Following Arizona’s lead in using indirect/direct evaporative cooling for inmate housing, the Nevada Department of Prisons reduced the refrigeration capacity from 2,400 tons to 600 tons, a substantial savings, noted Harris, with few drawbacks. "The evaporative cooling system maintains comfort conditions on all but the most humid days."In addition to serving the employee, guard and administrative buildings, the heating plant serves the entire facility for both space heating and domestic water heating. Space heating hot water directly serves heating coils in the air-handling units, while domestic water is indirectly heated through a shell and tube heat exchanger. "Combining the space heating and domestic water heating systems reduced the plant space and provided a more economical and efficient operation," Harris said. "Both the chilled and hot water systems are designed to accommodate expansion of another prison of the same size."
Security was another major factor in the design of the prison. The kitchen/dining facility, capable of serving 7,500 meals per day, is segregated into six separate dining rooms. This allows different housing units to be served separately, so that trouble in one unit is isolated from other units.
The culinary building also houses the laundry facilities. A separate steam boiler plant was designed to generate steam for both cooking and laundering. Steam pressure requirements for the various cooking and laundering systems ranged from 25 pounds per square inch to 125 pounds per square inch. Steam was generated at 150 pounds per square inch and reduced to the pressures needed at the various pieces of equipment. For security reasons, and to prevent vandalism, components of the steam system had to be concealed. The routing of all the piping systems presented a real challenge, according to Harris.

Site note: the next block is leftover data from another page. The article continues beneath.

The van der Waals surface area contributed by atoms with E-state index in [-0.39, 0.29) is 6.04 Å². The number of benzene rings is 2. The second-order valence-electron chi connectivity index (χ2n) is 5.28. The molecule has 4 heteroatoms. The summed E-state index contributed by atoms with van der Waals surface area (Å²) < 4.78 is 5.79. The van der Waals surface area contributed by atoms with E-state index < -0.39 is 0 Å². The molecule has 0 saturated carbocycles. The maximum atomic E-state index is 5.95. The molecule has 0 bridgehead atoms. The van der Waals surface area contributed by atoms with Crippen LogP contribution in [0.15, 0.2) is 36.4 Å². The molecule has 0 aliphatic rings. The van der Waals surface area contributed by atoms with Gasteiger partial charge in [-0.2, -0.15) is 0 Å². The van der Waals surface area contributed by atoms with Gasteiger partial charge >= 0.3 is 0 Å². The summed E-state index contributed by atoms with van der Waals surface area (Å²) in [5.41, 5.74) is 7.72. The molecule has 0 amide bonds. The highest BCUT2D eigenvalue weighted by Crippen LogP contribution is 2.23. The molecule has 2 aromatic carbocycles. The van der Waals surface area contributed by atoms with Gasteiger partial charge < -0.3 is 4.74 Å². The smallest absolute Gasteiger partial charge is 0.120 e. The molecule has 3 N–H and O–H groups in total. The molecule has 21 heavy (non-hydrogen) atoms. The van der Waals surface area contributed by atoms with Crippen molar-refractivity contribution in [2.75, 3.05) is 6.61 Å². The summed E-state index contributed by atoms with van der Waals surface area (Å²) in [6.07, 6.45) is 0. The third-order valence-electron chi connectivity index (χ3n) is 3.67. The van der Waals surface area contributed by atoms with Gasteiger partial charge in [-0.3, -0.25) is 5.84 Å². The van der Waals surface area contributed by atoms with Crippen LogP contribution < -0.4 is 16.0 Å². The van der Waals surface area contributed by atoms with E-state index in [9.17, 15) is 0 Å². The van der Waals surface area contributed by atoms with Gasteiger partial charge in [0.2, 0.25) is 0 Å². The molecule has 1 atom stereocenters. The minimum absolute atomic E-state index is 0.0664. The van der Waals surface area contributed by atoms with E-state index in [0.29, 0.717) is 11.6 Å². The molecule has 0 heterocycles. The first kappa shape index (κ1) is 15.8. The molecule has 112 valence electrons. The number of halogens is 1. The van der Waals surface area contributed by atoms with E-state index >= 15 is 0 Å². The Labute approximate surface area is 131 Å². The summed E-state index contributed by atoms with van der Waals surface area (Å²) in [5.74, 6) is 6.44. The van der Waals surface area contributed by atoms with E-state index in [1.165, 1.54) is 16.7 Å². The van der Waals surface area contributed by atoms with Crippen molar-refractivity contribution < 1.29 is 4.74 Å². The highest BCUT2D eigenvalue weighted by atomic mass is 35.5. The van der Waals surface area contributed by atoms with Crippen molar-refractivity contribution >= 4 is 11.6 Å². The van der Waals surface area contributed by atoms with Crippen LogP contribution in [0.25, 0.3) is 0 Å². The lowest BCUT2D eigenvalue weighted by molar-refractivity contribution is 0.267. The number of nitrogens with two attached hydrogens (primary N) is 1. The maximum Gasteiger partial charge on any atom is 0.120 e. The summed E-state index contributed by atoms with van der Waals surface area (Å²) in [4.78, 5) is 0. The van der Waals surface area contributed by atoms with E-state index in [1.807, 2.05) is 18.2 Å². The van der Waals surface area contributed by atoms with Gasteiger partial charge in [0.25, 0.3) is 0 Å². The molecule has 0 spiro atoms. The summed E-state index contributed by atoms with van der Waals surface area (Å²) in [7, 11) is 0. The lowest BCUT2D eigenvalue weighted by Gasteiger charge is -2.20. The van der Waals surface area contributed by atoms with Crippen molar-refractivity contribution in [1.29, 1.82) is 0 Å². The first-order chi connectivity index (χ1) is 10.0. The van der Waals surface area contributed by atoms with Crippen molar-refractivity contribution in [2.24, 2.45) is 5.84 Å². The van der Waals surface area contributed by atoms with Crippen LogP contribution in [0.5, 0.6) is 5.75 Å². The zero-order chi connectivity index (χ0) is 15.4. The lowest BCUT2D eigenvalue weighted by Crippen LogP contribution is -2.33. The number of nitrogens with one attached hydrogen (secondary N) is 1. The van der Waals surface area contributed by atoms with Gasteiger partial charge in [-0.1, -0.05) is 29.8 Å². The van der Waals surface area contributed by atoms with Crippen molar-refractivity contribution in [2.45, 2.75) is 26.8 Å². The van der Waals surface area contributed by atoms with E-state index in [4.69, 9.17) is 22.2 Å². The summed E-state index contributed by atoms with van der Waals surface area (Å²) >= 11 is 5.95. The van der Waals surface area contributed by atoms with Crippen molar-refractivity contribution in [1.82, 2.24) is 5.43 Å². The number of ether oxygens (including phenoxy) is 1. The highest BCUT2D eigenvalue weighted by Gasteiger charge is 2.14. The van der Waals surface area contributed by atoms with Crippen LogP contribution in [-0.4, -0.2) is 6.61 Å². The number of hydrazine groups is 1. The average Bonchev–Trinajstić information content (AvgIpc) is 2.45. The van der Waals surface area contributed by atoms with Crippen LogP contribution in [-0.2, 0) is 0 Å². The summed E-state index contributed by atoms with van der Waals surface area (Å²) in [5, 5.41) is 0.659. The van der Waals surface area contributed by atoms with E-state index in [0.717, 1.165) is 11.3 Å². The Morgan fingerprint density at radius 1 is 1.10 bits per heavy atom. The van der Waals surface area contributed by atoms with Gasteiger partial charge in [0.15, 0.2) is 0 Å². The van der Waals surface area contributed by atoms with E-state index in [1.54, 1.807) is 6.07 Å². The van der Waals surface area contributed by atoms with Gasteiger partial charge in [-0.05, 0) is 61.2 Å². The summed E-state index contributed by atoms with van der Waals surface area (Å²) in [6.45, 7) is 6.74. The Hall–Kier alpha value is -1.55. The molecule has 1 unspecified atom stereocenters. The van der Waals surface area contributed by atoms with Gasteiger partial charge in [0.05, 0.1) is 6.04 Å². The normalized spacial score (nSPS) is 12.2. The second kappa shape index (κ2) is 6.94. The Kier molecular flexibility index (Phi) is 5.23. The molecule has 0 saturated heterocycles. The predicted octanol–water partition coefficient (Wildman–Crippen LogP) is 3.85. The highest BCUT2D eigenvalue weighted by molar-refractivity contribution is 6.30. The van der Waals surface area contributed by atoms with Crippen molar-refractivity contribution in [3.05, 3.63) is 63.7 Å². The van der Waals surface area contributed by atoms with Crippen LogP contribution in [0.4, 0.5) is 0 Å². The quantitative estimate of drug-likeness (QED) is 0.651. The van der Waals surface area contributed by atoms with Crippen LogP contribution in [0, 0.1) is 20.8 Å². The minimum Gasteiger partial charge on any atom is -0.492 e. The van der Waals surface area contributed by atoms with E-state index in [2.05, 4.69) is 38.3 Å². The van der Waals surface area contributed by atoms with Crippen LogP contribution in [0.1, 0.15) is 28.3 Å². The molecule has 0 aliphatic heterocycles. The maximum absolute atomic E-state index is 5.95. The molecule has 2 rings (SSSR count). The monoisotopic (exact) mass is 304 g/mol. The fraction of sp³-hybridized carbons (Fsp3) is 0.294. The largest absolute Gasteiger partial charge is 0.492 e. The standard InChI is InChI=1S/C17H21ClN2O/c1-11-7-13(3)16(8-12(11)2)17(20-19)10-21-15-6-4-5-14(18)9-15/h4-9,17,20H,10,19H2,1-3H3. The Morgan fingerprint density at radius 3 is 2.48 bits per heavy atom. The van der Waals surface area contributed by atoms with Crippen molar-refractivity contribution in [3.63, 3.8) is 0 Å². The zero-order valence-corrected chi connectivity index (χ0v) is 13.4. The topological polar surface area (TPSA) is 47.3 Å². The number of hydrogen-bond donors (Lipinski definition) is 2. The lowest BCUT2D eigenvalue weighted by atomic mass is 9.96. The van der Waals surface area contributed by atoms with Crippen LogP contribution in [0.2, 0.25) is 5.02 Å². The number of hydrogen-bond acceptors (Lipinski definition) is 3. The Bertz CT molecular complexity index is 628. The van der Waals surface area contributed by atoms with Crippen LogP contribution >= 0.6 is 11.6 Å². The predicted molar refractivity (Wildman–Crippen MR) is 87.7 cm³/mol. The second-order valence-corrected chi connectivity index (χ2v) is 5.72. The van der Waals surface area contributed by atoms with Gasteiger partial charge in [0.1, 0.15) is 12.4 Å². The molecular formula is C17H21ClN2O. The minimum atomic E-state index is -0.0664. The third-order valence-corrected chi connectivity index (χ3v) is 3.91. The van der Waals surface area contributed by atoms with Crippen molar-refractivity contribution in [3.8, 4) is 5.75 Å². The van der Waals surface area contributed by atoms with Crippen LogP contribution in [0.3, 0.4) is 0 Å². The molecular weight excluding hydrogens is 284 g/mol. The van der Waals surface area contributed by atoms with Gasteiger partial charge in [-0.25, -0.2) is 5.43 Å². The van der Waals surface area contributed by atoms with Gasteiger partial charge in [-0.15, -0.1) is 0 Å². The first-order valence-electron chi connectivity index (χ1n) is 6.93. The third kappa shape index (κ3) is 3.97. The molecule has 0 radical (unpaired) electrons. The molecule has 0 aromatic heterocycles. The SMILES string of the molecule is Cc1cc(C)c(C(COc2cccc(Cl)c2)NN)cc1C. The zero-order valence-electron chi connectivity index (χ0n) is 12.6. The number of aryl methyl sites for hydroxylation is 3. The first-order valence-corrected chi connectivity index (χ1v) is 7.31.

"Many of the ceilings in this facility are "secure" ceilings and are made of steel plate; once welded into place, they are inaccessible. Sprinklers, sprinkler piping, ductwork, chilled and hot water piping, electrical security systems, alarm systems, power systems, all had to be designed so that access was not necessary. Items requiring service had to be located away from prisoner access. Ceiling access doors in inmate areas had to be vandal proof approved for prison use. Steam can be a fairly dangerous system so vandalism had to be taken into consideration. All the valves, duct works and pipes had to be kept out of site. Plus we had to provide the steam boiler with its own fuel supply, which also had to be secured."
The cells in the "dog-bone" shaped inmate units were designed with stainless steel toilet/sink units, "pick-proof" grout, and security bar systems in the ceiling. HCE designed the utilities so that guards control everything from a central location, including flushing the toilets, turning on the lavatory water, and turning on the lights.
"All-in-all," Harris said, "this is an extremely secure, self-sustaining prison. It was almost like designing a small, state-of-the-art city."